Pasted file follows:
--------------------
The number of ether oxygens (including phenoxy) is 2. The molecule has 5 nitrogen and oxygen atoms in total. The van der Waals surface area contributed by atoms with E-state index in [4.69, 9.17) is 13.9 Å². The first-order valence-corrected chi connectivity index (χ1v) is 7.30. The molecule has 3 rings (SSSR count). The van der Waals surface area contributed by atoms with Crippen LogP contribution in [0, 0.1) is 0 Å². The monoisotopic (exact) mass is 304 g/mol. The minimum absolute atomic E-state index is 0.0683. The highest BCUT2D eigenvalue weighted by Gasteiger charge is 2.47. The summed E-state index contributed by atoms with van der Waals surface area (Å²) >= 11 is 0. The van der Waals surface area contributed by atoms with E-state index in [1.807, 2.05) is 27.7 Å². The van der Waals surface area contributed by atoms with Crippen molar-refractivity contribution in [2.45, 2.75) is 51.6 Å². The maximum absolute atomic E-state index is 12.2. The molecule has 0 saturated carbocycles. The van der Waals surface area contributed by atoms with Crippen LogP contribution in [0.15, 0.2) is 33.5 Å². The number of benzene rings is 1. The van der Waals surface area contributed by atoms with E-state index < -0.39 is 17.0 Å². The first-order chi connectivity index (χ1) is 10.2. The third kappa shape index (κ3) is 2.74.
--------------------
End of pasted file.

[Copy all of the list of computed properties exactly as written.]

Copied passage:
The number of ether oxygens (including phenoxy) is 2. The molecule has 5 nitrogen and oxygen atoms in total. The van der Waals surface area contributed by atoms with E-state index in [4.69, 9.17) is 13.9 Å². The first-order valence-corrected chi connectivity index (χ1v) is 7.30. The molecule has 3 rings (SSSR count). The van der Waals surface area contributed by atoms with Crippen LogP contribution in [0, 0.1) is 0 Å². The monoisotopic (exact) mass is 304 g/mol. The minimum absolute atomic E-state index is 0.0683. The highest BCUT2D eigenvalue weighted by Gasteiger charge is 2.47. The summed E-state index contributed by atoms with van der Waals surface area (Å²) >= 11 is 0. The van der Waals surface area contributed by atoms with E-state index in [1.807, 2.05) is 27.7 Å². The van der Waals surface area contributed by atoms with Crippen molar-refractivity contribution in [2.45, 2.75) is 51.6 Å². The maximum absolute atomic E-state index is 12.2. The molecule has 0 saturated carbocycles. The van der Waals surface area contributed by atoms with Crippen LogP contribution in [0.15, 0.2) is 33.5 Å². The number of benzene rings is 1. The van der Waals surface area contributed by atoms with E-state index < -0.39 is 17.0 Å². The first-order chi connectivity index (χ1) is 10.2. The third kappa shape index (κ3) is 2.74.